'The Moment of Truth' turns into a time of pain
On Monday night's episode of the Fox game show "The Moment of Truth," Lauren Cleri admitted that she had been fired from a job for stealing money, would rather give food to a dog than a homeless person, knows things about her father that she keeps from her mother and has avoided sex with her husband by pretending to be asleep.
Then, things got worse. And, according to an article in the New York Post, Cleri and her husband are now separated because of it.
Yes, said Cleri -- whose husband, parents and siblings were sitting before her, along with a studio audience and 8.9 million television viewers -- she has taken off her wedding ring when out with friends, and, yes, she was still in love with a former boyfriend on her wedding day. After she answered that question truthfully, her ex-boyfriend, Frank, not to be confused with her husband, Frank, took the stage to ask, "If I wanted to get back together with you, would you leave your husband?"
"The Moment of Truth" premiered on Fox in January and has performed very well in the ratings. Contestants must answer 21 questions truthfully in order to win $500,000. The questions are selected from a pre-interview they did while strapped to a polygraph. The contestant's loved ones also get one, and only one, preemptory challenge in which they can hit a buzzer to skip a question they may not want to hear the answer to. Along the way, contestants can win $10,000, $25,000 and so on, and once they reach those milestones, they can quit and keep the money. If they answer a question falsely -- as determined by their pre-interview replies -- they are bounced from the game with nothing.
Howard Schultz, the show's executive producer, said on the telephone Wednesday that they investigate every contestant thoroughly, "to create a composite photograph, a mosaic, if you will."
And they know what they're in for, Schultz said. "We let every contestant know that we're going to reach as deep and as far into their lives as we can. Anything is potentially fair game."
He continued: "If we're doing a show called 'The Moment of Truth,' we have to be scrupulously honest with people."
According to Schultz, the producers asked ex-boyfriend Frank to keep his appearance a surprise. A segment producer told Schultz that Cleri had been texting Frank all week to find out whether he might be on the show as one of her interrogators.
As well she should have. Although Cleri's sister hit the buzzer, to much booing from the audience, when ex-boyfriend Frank asked whether she would leave husband Frank for him, his replacement question was no better: "Do you believe I'm the man you should be married to?"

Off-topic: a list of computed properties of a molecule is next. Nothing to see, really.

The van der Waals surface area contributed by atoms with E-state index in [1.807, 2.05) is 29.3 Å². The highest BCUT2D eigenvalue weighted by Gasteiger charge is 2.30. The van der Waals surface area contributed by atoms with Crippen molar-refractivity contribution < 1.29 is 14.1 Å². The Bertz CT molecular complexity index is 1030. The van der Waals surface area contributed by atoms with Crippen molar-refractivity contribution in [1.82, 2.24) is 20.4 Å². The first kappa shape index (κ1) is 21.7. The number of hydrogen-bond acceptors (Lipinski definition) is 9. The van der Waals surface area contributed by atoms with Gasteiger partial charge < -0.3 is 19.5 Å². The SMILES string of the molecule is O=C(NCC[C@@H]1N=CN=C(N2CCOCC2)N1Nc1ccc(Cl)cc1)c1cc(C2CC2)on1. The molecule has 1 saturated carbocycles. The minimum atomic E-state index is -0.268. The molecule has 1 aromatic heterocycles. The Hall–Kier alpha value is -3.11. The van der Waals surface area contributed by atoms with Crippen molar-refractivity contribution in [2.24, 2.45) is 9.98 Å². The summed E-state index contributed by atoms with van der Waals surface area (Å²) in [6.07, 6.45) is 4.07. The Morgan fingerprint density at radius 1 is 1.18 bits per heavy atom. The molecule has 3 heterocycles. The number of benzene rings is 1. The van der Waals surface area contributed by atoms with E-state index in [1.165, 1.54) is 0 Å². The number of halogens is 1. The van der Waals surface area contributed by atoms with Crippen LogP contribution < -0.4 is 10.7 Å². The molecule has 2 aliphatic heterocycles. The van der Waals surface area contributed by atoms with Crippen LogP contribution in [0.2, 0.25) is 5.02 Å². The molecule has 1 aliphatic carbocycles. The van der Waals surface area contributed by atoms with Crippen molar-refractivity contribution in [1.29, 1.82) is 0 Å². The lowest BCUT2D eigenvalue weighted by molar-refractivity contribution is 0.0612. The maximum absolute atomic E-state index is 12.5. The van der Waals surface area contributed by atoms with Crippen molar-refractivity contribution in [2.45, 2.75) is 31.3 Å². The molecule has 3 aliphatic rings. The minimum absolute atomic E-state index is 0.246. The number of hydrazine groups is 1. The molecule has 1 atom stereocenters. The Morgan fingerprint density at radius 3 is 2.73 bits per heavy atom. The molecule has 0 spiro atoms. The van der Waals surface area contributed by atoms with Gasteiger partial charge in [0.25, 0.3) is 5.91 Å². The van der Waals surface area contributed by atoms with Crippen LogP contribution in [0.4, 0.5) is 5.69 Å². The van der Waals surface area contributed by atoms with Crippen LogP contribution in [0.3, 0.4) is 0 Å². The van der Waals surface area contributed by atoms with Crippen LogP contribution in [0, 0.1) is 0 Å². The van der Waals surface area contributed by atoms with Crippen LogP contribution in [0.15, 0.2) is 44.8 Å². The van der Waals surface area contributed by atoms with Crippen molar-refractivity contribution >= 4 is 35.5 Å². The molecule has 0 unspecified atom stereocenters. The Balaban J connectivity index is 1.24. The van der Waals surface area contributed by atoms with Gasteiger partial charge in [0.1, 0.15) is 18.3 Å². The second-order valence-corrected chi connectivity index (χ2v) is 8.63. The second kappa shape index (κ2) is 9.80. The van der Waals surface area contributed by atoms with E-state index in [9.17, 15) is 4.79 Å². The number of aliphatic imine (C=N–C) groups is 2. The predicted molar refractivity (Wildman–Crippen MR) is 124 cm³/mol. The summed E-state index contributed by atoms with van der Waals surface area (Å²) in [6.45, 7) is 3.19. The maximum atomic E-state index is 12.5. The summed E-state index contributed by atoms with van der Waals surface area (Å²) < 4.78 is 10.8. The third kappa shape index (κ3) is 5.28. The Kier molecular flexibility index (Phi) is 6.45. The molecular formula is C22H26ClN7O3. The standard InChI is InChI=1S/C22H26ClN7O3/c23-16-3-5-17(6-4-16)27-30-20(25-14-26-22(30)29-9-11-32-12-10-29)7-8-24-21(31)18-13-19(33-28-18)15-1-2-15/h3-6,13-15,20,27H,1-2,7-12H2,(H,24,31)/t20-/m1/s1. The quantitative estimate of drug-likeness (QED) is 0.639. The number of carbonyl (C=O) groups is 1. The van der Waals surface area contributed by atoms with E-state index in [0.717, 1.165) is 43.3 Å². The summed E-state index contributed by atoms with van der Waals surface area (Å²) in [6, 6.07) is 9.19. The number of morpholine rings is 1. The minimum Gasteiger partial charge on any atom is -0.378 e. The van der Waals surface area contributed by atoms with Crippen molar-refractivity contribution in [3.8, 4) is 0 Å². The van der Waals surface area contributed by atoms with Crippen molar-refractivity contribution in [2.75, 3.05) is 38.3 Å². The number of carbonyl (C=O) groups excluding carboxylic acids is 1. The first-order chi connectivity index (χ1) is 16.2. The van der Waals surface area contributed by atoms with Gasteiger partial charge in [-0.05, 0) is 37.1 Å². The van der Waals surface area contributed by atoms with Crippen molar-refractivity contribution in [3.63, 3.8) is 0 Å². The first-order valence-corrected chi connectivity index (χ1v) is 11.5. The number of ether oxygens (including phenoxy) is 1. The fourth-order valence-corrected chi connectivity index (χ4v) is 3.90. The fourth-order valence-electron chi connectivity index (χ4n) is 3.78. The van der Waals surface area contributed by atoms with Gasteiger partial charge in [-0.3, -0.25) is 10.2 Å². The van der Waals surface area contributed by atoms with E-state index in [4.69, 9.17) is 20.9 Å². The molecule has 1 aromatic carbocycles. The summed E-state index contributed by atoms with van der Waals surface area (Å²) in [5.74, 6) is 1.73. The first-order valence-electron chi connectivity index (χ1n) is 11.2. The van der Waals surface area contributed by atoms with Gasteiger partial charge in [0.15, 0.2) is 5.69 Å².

Cleri answered yes, which was apparently the truth, and got to the $100,000 marker.
The host, Mark Walberg (not that Mark Wahlberg), resumed asking the questions. Has she cheated on her husband? Yes, she has. Frank Cleri put his head in his hands. She had two more questions to go before winning $200,000.
Then "The Moment of Truth" turned into a modern "Scarlet Letter." Does Cleri think she's a good person?
Yes, she does, she answered.
No, she doesn't, read the polygraph. Suddenly, Cleri was shocked and penniless. Her family, including her husband, surrounded her.
Walberg asked why that might have happened. Cleri said she didn't know, that she does think she's a good person. "Yet it came up as a lie, which means that somewhere in you, you haven't forgiven yourself," Walberg said. "And somewhere your truth is that you don't think you're a good person at all." (An attempt to contact Cleri through her MySpace page went unanswered as of press time.)
Schultz said that from what he's read, the polygraph is 94% to 97% accurate. When a contestant answers falsely on a seemingly simple question, Schultz said sometimes "they don't even hear what they're saying." However, various studies say the accuracy of polygraphs can't be pinpointed, with some tests estimating they're less than 70% accurate.
When "The Moment of Truth" has perhaps busted up a marriage, is the show responsible?
"I don't know," Schultz said. "She's the one answering the questions."
They have a psychologist on the set to talk with contestants and families afterward. In Cleri's case, Schultz said that the infidelity had come up off-camera before the taping, and he said to her, "Do you realize what this could mean?"
For what it ultimately could mean, the Web provided some answers Wednesday. An excerpt of Cleri's episode was highly viewed on YouTube. It had been viewed 146,206 times and counting, with 1,678 comments (and counting).
And on Cleri's MySpace page, the settings had been changed to "private." It read: "Lauren is going through a VERY difficult time right now. Please leave me alone. Please."